Thursday, November 13, 2008

Along the lines of the Bishop's Lesson on Sunday

Bishop Ashton talked about that there are a lot of people in our ward that feel like they don't feel the spirit. Or don't recognize when they do. He outlined four parts to recognizing the spirit, but the one that hit me the strongest (and he spent the most time on) was that anything that prompts us to do good, or go in a path towards good is from the spirit. I was reading on and came across a very short story submitted to the Ensign from a RS sister that reinforced this point.

Loaves and Testimonies

By Vida H. Liddell, Ensign, Aug. 2008, 72

One fast Sunday during Relief Society, a sister in our ward stood to bear her testimony. After stating that she had learned how much the Lord loves and cares about her, she shared the following experience.

She had been ill with pneumonia, and one morning she was having a particularly difficult time. Her appetite had diminished considerably, and the only thing she thought she could eat was some homemade bread. She was getting discouraged and had been praying for help to endure her trials.

That very morning her visiting teacher came to the door with a loaf of homemade bread. The sister bore testimony of the love she had felt from Heavenly Father. He had heard her prayers and provided her with exactly what she needed.

As I listened, I realized that I was that visiting teacher. I thought back on that morning, trying to remember why I had decided to take bread over at that time. I hadn’t heard a voice or felt a burning in the bosom. I just woke up that day and felt like making bread.

As I was preparing the loaves, I thought of a sister in our ward who was ill. I had felt helpless throughout her illness because I didn’t know what I could do to relieve her suffering. The thought came to my mind that I should take her a loaf of bread. I tried to talk myself out of it because the loaves turned out somewhat misshapen. But when I tasted one, it seemed fine. “At least she will know that I was thinking about her,” I thought.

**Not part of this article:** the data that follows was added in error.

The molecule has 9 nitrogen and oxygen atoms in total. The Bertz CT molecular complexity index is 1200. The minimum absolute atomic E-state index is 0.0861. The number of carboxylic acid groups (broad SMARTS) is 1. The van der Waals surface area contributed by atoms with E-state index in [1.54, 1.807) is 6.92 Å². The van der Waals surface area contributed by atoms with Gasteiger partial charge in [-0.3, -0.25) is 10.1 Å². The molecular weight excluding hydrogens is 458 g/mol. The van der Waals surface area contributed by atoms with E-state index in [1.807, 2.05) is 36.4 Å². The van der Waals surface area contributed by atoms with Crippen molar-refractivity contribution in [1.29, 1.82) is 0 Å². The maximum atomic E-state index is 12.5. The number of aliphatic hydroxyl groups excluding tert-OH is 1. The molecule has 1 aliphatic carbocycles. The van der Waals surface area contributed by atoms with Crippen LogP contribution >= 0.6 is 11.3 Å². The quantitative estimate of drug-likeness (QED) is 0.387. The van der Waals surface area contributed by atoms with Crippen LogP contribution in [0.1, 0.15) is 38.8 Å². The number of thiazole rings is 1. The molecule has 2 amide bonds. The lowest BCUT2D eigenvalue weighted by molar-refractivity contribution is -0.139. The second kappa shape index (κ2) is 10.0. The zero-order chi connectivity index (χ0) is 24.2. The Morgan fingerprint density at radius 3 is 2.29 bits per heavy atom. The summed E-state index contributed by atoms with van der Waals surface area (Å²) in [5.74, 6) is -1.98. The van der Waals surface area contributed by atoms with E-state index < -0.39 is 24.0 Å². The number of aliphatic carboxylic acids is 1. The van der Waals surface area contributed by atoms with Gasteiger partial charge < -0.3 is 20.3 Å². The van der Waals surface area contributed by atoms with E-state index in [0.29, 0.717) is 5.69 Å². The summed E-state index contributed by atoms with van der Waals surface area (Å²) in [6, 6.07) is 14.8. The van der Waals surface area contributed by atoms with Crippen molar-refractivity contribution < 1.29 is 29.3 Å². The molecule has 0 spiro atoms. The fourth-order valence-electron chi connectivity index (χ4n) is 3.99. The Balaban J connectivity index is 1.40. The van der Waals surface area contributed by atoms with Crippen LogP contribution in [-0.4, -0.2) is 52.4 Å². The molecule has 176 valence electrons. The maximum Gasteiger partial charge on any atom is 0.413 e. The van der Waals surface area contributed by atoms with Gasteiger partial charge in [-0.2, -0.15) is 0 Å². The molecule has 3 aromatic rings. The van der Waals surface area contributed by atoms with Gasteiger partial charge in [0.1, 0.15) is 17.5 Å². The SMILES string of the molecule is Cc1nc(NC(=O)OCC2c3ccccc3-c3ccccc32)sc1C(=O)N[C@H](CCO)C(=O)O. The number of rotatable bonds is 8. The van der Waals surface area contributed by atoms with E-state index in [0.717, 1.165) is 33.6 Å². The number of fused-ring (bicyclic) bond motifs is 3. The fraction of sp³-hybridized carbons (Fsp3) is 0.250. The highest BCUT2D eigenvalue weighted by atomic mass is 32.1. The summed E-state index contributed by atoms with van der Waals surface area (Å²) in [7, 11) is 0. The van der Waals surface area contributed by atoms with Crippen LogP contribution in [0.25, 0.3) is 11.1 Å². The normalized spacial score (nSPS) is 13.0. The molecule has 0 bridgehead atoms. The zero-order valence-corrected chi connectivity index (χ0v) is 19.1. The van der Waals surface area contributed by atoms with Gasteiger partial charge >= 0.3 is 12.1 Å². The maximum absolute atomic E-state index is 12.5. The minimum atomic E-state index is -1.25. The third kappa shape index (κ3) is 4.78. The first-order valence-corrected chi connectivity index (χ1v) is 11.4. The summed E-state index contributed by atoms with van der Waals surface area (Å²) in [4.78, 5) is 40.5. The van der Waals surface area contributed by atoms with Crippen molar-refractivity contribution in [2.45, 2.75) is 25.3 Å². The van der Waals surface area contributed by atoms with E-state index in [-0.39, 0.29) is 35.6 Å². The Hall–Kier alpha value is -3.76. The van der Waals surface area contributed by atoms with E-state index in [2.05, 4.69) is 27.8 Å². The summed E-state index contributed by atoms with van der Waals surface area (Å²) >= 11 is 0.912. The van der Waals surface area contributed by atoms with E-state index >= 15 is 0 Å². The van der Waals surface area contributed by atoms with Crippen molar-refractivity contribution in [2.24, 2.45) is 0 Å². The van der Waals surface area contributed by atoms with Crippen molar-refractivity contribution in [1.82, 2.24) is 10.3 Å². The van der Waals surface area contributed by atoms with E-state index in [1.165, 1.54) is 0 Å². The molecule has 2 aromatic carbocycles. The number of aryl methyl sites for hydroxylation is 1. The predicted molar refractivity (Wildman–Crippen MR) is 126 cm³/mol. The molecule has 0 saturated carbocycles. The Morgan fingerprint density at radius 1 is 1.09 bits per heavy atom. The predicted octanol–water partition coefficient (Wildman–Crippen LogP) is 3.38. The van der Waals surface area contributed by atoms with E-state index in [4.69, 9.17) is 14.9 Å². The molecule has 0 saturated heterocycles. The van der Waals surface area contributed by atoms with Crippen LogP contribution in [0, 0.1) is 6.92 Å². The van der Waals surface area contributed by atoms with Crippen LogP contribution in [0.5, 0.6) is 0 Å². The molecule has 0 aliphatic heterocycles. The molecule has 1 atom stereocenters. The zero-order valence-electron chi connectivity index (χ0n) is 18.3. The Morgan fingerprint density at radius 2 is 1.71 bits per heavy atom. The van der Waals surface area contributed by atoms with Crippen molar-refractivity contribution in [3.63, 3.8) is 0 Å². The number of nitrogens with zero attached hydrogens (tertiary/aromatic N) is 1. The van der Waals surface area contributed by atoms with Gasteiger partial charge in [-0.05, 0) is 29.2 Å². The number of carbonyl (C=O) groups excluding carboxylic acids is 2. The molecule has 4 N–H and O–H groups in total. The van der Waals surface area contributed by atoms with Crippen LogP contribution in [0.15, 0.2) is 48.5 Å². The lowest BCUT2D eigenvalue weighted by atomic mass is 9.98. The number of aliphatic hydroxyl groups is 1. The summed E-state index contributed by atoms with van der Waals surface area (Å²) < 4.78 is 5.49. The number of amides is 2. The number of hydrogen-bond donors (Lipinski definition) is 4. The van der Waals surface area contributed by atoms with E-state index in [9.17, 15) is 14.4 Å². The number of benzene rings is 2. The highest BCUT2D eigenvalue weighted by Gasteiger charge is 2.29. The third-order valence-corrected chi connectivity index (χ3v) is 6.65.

I wrapped the warm, odd-looking loaf, and took it to her house. As I presented it to her, she smiled and thanked me but refused my offer of further assistance. I went home feeling good but still concerned that I hadn’t helped much.

Months later, when I heard her testimony, I understood that the Holy Ghost had prompted me in answer to her prayers. This experience taught me a great lesson about the importance of responding to the promptings of the Spirit. If an idea comes to us to do something good, we should do it. The Savior said, “Whatsoever thing persuadeth men to do good is of me; for good cometh of none save it be of me” (Ether 4:12).

Anytime we have a thought to do good, we can assume that it comes from the Spirit. We never know how important such promptings can be. I had no idea that a loaf of homemade bread would be an answer to a prayer that would strengthen a testimony. And when the sister was prompted to share her experience in Relief Society, she had no idea of the valuable lesson I learned about recognizing the Spirit.

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Bishop Ashton half jokingly referred to even something as simple as taking homemade bread to someone (or buying it - for us domestically challenged) can be a prompting of the spirit. There are opportunities all around just simple little thoughts that we don't recognize that are the Spirit's small and quiet ways of prompting us to be that support to others. I know I'm going to be listening a little harder!